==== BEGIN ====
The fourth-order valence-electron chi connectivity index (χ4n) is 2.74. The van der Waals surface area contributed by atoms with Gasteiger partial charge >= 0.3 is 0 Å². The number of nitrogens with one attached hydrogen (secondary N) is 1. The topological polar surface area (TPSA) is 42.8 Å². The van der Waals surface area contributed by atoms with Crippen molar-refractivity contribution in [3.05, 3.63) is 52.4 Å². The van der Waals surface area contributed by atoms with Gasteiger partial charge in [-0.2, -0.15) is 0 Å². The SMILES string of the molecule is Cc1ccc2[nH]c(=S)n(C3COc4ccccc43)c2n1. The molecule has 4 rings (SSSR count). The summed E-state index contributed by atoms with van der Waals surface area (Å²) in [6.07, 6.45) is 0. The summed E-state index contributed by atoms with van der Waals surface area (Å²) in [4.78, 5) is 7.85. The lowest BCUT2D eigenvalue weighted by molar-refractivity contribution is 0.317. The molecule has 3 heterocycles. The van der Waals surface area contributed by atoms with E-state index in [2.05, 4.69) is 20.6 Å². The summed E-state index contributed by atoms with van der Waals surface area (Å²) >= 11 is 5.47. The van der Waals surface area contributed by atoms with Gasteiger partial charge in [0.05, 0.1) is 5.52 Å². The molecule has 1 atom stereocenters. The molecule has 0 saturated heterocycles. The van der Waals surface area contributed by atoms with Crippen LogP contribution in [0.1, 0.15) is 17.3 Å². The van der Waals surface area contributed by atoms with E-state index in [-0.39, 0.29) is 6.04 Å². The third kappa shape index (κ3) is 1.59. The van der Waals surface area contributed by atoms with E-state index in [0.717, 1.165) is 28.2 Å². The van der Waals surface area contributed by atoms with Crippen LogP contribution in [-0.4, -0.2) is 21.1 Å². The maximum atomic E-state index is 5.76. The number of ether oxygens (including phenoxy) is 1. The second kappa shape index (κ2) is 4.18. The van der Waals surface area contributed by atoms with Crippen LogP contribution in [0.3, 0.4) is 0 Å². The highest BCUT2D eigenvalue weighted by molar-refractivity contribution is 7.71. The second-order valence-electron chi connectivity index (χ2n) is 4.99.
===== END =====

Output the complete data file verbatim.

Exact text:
The fourth-order valence-electron chi connectivity index (χ4n) is 2.74. The van der Waals surface area contributed by atoms with Gasteiger partial charge >= 0.3 is 0 Å². The number of nitrogens with one attached hydrogen (secondary N) is 1. The topological polar surface area (TPSA) is 42.8 Å². The van der Waals surface area contributed by atoms with Crippen molar-refractivity contribution in [3.05, 3.63) is 52.4 Å². The van der Waals surface area contributed by atoms with Gasteiger partial charge in [-0.2, -0.15) is 0 Å². The SMILES string of the molecule is Cc1ccc2[nH]c(=S)n(C3COc4ccccc43)c2n1. The molecule has 4 rings (SSSR count). The summed E-state index contributed by atoms with van der Waals surface area (Å²) in [6.07, 6.45) is 0. The summed E-state index contributed by atoms with van der Waals surface area (Å²) in [4.78, 5) is 7.85. The lowest BCUT2D eigenvalue weighted by molar-refractivity contribution is 0.317. The molecule has 3 heterocycles. The van der Waals surface area contributed by atoms with E-state index in [2.05, 4.69) is 20.6 Å². The summed E-state index contributed by atoms with van der Waals surface area (Å²) >= 11 is 5.47. The van der Waals surface area contributed by atoms with Gasteiger partial charge in [0.05, 0.1) is 5.52 Å². The molecule has 1 atom stereocenters. The molecule has 0 saturated heterocycles. The van der Waals surface area contributed by atoms with Crippen LogP contribution in [0.1, 0.15) is 17.3 Å². The van der Waals surface area contributed by atoms with E-state index in [-0.39, 0.29) is 6.04 Å². The third kappa shape index (κ3) is 1.59. The van der Waals surface area contributed by atoms with E-state index in [0.717, 1.165) is 28.2 Å². The van der Waals surface area contributed by atoms with Crippen LogP contribution in [-0.4, -0.2) is 21.1 Å². The maximum atomic E-state index is 5.76. The number of ether oxygens (including phenoxy) is 1. The second kappa shape index (κ2) is 4.18. The van der Waals surface area contributed by atoms with Crippen LogP contribution in [0.3, 0.4) is 0 Å². The highest BCUT2D eigenvalue weighted by molar-refractivity contribution is 7.71. The second-order valence-electron chi connectivity index (χ2n) is 4.99.